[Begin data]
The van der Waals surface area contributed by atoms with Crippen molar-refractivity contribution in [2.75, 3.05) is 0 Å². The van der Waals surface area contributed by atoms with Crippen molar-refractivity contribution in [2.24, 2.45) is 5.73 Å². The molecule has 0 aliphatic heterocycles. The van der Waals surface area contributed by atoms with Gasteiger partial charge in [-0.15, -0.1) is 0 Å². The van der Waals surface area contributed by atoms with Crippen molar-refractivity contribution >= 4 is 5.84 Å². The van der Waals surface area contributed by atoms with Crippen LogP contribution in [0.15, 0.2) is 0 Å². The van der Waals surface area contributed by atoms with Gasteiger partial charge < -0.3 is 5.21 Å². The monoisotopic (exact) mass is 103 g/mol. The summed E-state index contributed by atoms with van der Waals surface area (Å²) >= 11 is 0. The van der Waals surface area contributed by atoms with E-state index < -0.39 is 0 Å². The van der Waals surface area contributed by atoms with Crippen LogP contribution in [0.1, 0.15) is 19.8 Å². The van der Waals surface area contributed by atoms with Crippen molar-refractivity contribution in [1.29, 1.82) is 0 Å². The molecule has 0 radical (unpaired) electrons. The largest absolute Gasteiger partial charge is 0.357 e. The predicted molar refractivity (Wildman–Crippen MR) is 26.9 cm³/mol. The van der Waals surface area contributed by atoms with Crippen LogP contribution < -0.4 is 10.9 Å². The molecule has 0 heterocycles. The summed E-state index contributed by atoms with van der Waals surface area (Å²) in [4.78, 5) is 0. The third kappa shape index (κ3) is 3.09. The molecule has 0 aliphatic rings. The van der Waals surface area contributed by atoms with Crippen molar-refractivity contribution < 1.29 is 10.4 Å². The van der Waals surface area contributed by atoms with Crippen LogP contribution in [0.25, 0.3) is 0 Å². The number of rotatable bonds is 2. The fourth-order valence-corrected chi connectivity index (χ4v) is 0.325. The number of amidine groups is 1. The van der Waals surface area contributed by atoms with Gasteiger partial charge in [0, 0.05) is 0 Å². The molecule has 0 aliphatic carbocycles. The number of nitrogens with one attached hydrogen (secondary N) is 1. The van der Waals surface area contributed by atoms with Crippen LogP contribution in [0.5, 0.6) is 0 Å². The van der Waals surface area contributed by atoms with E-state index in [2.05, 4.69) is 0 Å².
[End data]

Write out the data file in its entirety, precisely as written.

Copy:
The van der Waals surface area contributed by atoms with Crippen molar-refractivity contribution in [2.75, 3.05) is 0 Å². The van der Waals surface area contributed by atoms with Crippen molar-refractivity contribution in [2.24, 2.45) is 5.73 Å². The molecule has 0 aliphatic heterocycles. The van der Waals surface area contributed by atoms with Gasteiger partial charge in [-0.15, -0.1) is 0 Å². The van der Waals surface area contributed by atoms with Crippen molar-refractivity contribution >= 4 is 5.84 Å². The van der Waals surface area contributed by atoms with Crippen LogP contribution in [0.15, 0.2) is 0 Å². The van der Waals surface area contributed by atoms with Gasteiger partial charge < -0.3 is 5.21 Å². The monoisotopic (exact) mass is 103 g/mol. The summed E-state index contributed by atoms with van der Waals surface area (Å²) >= 11 is 0. The van der Waals surface area contributed by atoms with E-state index < -0.39 is 0 Å². The van der Waals surface area contributed by atoms with Crippen LogP contribution in [0.1, 0.15) is 19.8 Å². The van der Waals surface area contributed by atoms with Crippen molar-refractivity contribution in [1.29, 1.82) is 0 Å². The molecule has 0 radical (unpaired) electrons. The largest absolute Gasteiger partial charge is 0.357 e. The predicted molar refractivity (Wildman–Crippen MR) is 26.9 cm³/mol. The van der Waals surface area contributed by atoms with Crippen LogP contribution < -0.4 is 10.9 Å². The molecule has 0 heterocycles. The summed E-state index contributed by atoms with van der Waals surface area (Å²) in [4.78, 5) is 0. The third kappa shape index (κ3) is 3.09. The molecule has 0 aliphatic rings. The van der Waals surface area contributed by atoms with Crippen molar-refractivity contribution < 1.29 is 10.4 Å². The van der Waals surface area contributed by atoms with Crippen LogP contribution in [0.25, 0.3) is 0 Å². The number of rotatable bonds is 2. The fourth-order valence-corrected chi connectivity index (χ4v) is 0.325. The number of amidine groups is 1. The van der Waals surface area contributed by atoms with Gasteiger partial charge in [0, 0.05) is 0 Å². The molecule has 0 aliphatic carbocycles. The number of nitrogens with one attached hydrogen (secondary N) is 1. The van der Waals surface area contributed by atoms with Crippen LogP contribution in [0.5, 0.6) is 0 Å². The van der Waals surface area contributed by atoms with E-state index in [2.05, 4.69) is 0 Å².